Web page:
When performing your monologue audition, it is important to remember why you are there and what you are doing. You cannot let nerves, emotion or anything in the room or your personal life interfere with that brief time you have in front of the auditioners. Stay in character, no matter what. As an actor, you should know the character inside and out as well as your lines, and that is exactly what the casting director should see. Your nerves have nothing to do with the character and your performance. Everyone is nervous, the guy operating the lights is nervous to some degree. You have to act. There’s nothing more to say. If you can’t set aside your feelings and act, than your in the wrong line of work. I don’t mean to sound harsh, but that’s how it works. An actor is a master of emotion. The first emotion you need to tame is your own. Just remember, however nervous you feel, think as your character. Your character isn’t nervous (unless the scene calls for it), because your character is experiencing something else. That’s the emotion you should be feeling. You character isn’t in an audition, so how could your character feel nervous about the audition.

10. DON’T stop:
For those of you who read my other article, this might seem a little contradictory. Actually, it completely contradicts what I’ve said before, but I’m being told there is a difference between a monologue audition and an open casting call where you can read directly from the script. Before, I was told to never make up the lines if you don’t know them. Either you memorize or you read off the script. Well, it seems that’s not a rule written in stone. For your monologue audition, the golden rule is to not stop, pause or otherwise break from your monologue once performing it. If you forget the lines, basically make them up. If you’re on stage during a Broadway play and you forget your lines, you don’t stop. You stay in character and say what you think the character would say and hopefully the lines will come back to you. This is exactly what you should do for your monologue audition. There is a good chance the auditioners will not know the lines exactly anyway. Just whatever you do, don’t stop your monologue. It’s considered very unprofessional. Forgetting lines is something that all actors go through. If you can cover and recover from this fear of all fears, you’ll receive that much more respect from the casting director. Perhaps, almost as much respect as if you remembered your lines.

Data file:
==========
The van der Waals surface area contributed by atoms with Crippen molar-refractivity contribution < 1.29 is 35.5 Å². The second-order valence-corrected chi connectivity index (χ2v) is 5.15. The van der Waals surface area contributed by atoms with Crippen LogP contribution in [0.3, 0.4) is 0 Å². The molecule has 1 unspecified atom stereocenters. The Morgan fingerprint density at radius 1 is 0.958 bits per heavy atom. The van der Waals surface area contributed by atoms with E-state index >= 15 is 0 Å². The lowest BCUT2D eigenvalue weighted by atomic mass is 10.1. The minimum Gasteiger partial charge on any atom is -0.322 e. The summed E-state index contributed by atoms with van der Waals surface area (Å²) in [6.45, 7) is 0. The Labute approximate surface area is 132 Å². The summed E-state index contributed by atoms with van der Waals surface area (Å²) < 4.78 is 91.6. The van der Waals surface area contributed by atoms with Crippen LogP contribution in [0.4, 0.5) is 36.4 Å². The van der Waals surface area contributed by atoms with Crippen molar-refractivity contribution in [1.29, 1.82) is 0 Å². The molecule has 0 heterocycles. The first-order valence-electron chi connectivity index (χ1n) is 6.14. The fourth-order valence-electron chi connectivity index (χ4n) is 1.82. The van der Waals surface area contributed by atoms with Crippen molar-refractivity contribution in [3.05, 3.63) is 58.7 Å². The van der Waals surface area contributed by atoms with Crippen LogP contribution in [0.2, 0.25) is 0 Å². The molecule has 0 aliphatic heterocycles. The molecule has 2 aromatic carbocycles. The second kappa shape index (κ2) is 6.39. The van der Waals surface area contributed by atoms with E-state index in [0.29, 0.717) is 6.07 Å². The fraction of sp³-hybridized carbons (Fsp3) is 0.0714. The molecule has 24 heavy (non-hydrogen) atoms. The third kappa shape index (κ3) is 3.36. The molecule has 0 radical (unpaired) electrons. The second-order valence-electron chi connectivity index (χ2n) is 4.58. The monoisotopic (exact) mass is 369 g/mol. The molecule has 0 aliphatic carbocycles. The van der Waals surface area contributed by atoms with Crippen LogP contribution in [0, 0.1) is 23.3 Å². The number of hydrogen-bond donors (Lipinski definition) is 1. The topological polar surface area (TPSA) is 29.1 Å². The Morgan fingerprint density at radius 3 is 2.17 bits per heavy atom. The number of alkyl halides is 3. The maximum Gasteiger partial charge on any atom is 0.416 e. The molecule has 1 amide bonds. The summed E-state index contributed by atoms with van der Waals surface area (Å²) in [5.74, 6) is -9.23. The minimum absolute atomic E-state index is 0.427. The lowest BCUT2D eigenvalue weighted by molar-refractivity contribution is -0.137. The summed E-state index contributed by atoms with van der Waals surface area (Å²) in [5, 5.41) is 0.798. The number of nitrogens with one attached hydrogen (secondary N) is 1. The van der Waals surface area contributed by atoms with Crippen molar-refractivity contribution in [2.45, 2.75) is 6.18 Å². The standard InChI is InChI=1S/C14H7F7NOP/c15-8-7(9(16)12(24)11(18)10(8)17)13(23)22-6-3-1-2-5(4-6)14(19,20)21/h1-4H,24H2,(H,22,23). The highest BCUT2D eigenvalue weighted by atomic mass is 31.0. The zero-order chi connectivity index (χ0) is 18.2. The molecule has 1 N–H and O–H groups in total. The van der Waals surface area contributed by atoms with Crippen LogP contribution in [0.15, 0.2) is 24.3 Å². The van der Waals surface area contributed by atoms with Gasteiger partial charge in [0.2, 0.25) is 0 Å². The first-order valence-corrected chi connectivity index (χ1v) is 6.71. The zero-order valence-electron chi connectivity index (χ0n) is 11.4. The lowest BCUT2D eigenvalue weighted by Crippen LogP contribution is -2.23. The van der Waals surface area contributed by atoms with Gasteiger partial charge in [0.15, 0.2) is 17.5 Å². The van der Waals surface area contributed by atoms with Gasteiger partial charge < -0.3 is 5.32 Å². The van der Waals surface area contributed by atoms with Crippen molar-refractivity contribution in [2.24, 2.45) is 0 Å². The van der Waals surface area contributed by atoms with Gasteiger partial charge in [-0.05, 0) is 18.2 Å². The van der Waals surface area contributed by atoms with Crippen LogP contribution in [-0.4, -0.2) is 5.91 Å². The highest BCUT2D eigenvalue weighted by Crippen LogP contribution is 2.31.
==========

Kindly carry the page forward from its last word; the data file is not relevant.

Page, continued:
11. DO keep your dignity:
When the monologue audition is over, it’s over. Leave with some dignity. Do not start dumping your reasons, excuses, personal problems, life tribulations or anything else that you think might justify what you did or did not do during your audition. Just thank the casting director for his or her time and leave with the level of professionalism they expect. Think of all the people they have to go through. How difficult and uncomfortable it could be if you started crying about every little thing that went wrong prior to or during your audition. No one wants to hear that. They call you if they’re interested. Might seem mean, but don’t hurt your otherwise good performance with your insecurities.

If you enjoyed this article, you can find my blogs and other articles at http://www.talenttrove.com/theferg

About the Author

Blogger and writer for a long time now. I enjoy blogging about things that help and educate people. Open to feedback and requests. I look forward to seeing you on Talent Trove.